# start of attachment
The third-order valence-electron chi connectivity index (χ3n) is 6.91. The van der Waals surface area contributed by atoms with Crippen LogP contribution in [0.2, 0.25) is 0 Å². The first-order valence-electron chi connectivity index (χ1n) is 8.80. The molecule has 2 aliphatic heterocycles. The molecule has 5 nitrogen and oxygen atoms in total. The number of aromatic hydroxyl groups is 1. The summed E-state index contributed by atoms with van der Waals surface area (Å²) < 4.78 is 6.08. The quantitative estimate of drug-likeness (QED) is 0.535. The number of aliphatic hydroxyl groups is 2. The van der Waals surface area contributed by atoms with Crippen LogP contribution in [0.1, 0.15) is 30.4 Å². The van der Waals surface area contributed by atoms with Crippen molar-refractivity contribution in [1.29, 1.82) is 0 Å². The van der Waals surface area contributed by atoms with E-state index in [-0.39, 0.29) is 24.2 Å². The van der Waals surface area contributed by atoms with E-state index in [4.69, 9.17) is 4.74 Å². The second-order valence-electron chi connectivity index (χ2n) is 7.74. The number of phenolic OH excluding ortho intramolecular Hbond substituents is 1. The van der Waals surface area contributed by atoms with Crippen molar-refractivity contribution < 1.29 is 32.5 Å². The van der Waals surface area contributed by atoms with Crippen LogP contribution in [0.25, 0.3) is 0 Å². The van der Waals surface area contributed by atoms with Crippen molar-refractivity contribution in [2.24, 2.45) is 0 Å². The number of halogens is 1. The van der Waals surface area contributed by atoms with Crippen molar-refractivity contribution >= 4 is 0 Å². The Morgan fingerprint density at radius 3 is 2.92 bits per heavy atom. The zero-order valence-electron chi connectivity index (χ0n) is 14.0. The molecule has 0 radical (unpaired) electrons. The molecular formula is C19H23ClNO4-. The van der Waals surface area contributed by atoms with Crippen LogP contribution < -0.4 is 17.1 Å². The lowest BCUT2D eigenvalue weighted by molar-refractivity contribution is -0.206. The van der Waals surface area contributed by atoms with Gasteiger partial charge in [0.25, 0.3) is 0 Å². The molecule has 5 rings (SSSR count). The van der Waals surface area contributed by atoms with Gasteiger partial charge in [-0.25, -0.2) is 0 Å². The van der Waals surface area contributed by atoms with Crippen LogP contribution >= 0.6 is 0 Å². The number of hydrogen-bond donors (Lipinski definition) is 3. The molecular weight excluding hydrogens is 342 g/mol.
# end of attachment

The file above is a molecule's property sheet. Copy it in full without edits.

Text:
The third-order valence-electron chi connectivity index (χ3n) is 6.91. The van der Waals surface area contributed by atoms with Crippen LogP contribution in [0.2, 0.25) is 0 Å². The first-order valence-electron chi connectivity index (χ1n) is 8.80. The molecule has 2 aliphatic heterocycles. The molecule has 5 nitrogen and oxygen atoms in total. The number of aromatic hydroxyl groups is 1. The summed E-state index contributed by atoms with van der Waals surface area (Å²) < 4.78 is 6.08. The quantitative estimate of drug-likeness (QED) is 0.535. The number of aliphatic hydroxyl groups is 2. The van der Waals surface area contributed by atoms with Crippen LogP contribution in [0.1, 0.15) is 30.4 Å². The van der Waals surface area contributed by atoms with Crippen molar-refractivity contribution in [1.29, 1.82) is 0 Å². The van der Waals surface area contributed by atoms with E-state index in [-0.39, 0.29) is 24.2 Å². The van der Waals surface area contributed by atoms with E-state index in [4.69, 9.17) is 4.74 Å². The second-order valence-electron chi connectivity index (χ2n) is 7.74. The number of phenolic OH excluding ortho intramolecular Hbond substituents is 1. The van der Waals surface area contributed by atoms with Crippen molar-refractivity contribution < 1.29 is 32.5 Å². The van der Waals surface area contributed by atoms with Crippen LogP contribution in [0.25, 0.3) is 0 Å². The van der Waals surface area contributed by atoms with Crippen molar-refractivity contribution in [2.24, 2.45) is 0 Å². The number of halogens is 1. The van der Waals surface area contributed by atoms with Crippen molar-refractivity contribution >= 4 is 0 Å². The Morgan fingerprint density at radius 3 is 2.92 bits per heavy atom. The zero-order valence-electron chi connectivity index (χ0n) is 14.0. The molecule has 0 radical (unpaired) electrons. The molecular formula is C19H23ClNO4-. The van der Waals surface area contributed by atoms with Crippen LogP contribution < -0.4 is 17.1 Å². The lowest BCUT2D eigenvalue weighted by molar-refractivity contribution is -0.206. The van der Waals surface area contributed by atoms with Gasteiger partial charge in [0.25, 0.3) is 0 Å². The molecule has 5 rings (SSSR count). The van der Waals surface area contributed by atoms with Gasteiger partial charge in [-0.25, -0.2) is 0 Å². The van der Waals surface area contributed by atoms with Crippen LogP contribution >= 0.6 is 0 Å². The number of hydrogen-bond donors (Lipinski definition) is 3. The molecular weight excluding hydrogens is 342 g/mol.